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Sefton and West Lancashire Pagans hit out at UKIP attack over holidays
19 May 2010

The region's Pagan community has reacted with uproar this week after a political party branded moves to let police officers celebrate their festivals as “madness”.

Pat Regan, founder of the Pagan Anti-Defamation Network, told The Champion on Monday, May 17, 2010, that a statement sent out by the UK Independence Party describing a ruling allowing Pagan police officers in Lancashire and Merseyside to take time off to commemorate their festivals as “politically correct madness” was offensive, and called for UKIP MEP Paul Nuttall to resign.

“I was saddened, shocked and appalled at recent comments made against the UKs Pagan minority by Paul Nuttall, MEP for the UK Independence Party. This type of negative diatribe against an innocent spiritual minority may in fact breach UK laws relating to Incitement to Religious Hatred. He may also be in breach of the UN Declaration of Human Rights and in particular articles 18 and 19. If Mr Nuttall values his own freedom of expression then he should be prepared to extend this essential liberty to others,” he said.

“Nuttall's disgraceful language belongs to a radical 1930s Germany and not a free and democratic UK 21st century society. I fully intend to expose and complain about Mr Nuttalls blatant ignorance and apparent bigotry, which may affect many ordinary Pagan families in society. After Pagans who will Mr Nuttall single out on next?”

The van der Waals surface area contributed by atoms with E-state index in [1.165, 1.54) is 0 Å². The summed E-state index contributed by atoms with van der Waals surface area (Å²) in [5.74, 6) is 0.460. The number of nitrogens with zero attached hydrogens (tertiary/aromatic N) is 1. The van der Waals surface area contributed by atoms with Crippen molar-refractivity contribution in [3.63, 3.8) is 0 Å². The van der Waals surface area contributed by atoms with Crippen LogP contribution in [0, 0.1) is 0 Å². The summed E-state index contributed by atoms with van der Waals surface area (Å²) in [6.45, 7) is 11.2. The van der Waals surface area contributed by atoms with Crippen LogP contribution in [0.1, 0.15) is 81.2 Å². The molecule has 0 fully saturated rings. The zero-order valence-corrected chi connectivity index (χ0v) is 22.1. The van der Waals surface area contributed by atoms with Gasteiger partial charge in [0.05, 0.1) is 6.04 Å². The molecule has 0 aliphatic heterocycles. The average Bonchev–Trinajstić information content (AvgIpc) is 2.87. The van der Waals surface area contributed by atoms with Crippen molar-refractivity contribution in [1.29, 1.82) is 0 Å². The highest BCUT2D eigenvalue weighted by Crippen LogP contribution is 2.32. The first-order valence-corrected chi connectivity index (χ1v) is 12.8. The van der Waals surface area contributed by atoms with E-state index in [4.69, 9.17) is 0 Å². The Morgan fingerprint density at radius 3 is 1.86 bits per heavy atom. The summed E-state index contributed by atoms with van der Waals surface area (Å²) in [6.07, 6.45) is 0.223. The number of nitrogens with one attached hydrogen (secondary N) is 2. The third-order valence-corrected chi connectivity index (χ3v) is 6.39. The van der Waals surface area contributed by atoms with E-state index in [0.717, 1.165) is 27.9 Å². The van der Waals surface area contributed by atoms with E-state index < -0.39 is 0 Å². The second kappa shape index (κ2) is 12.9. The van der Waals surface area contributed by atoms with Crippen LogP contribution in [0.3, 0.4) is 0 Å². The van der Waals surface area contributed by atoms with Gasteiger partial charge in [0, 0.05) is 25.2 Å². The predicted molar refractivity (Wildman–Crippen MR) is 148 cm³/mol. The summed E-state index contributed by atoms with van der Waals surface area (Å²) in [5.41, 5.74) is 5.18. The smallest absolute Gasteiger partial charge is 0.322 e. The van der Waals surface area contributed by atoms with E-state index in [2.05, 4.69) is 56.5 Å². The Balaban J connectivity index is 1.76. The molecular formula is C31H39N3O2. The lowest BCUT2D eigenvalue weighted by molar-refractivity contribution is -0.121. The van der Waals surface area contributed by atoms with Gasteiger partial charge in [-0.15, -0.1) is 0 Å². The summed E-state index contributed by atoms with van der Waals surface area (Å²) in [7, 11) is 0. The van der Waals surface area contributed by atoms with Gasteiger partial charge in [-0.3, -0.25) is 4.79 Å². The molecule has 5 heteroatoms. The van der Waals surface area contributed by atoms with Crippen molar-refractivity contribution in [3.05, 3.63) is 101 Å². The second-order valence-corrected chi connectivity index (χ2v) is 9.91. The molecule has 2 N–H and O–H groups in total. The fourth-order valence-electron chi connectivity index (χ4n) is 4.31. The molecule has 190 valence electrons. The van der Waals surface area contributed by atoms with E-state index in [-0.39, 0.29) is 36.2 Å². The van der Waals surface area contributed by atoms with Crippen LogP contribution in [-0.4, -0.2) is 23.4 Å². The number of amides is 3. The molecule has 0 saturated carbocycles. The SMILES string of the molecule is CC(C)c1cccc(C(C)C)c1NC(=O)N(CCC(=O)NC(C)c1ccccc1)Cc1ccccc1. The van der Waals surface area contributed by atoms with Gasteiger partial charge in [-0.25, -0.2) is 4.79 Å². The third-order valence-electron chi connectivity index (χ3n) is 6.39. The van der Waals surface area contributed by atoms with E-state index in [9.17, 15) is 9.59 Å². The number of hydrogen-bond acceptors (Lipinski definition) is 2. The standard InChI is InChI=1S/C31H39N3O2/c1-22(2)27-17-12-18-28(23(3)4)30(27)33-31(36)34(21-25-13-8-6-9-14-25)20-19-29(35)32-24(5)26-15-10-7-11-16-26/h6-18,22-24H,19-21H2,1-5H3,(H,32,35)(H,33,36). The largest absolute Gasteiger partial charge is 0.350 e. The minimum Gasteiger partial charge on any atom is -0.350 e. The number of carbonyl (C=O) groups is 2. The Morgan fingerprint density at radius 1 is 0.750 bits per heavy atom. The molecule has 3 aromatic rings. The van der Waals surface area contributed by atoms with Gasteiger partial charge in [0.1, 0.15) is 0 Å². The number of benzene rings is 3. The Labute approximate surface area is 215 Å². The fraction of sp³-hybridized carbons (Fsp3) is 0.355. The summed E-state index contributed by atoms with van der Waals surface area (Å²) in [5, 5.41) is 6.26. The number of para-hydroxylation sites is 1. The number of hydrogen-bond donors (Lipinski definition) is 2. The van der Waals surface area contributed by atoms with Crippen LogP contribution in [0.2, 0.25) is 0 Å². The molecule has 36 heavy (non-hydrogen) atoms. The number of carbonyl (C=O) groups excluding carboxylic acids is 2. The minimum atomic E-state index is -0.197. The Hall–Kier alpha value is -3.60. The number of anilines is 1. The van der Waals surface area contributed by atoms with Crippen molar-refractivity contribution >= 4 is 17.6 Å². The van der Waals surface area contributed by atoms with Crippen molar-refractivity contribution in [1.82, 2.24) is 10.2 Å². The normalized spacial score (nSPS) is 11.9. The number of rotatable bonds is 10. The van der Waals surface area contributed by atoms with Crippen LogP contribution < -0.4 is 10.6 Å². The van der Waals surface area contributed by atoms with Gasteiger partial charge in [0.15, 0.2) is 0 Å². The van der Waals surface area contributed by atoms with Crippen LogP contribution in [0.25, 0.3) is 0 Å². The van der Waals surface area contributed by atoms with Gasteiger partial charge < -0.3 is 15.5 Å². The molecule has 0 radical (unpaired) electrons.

The comments come after the Pagan Police Association has just been officially recognised as a 'diversity staff support organisation' by the Home Office, allowing Pagan police officers to take time off.

Mr Nuttall, who stood as UKIP's parliamentary candidate in Bootle at the general election, said in a statement issued to The Champion last weekend that Pagans had “unabashed sexuality and promiscuity”.

“These pagan festivals include believers behaving with 'unabashed sexuality and promiscuity', casting spells and dancing around naked,” he said.

“It is politically correct madness of high order for the Home Office to give this approval. Everyone is entitled to their own religious belief and if they want to use their holiday entitlement to be off for their festivals that's fine but it should not be a legal right.”

Lancashire Constabulary said it recognised the Home Office decision, saying:

“Lancashire Constabulary recognises that in order to effectively deliver policing services, the make-up of our staff needs to be fully representative of the communities we police and that religious needs and beliefs should where possible be accommodated in order to satisfy individual requirements.”

By David Simister


 

 


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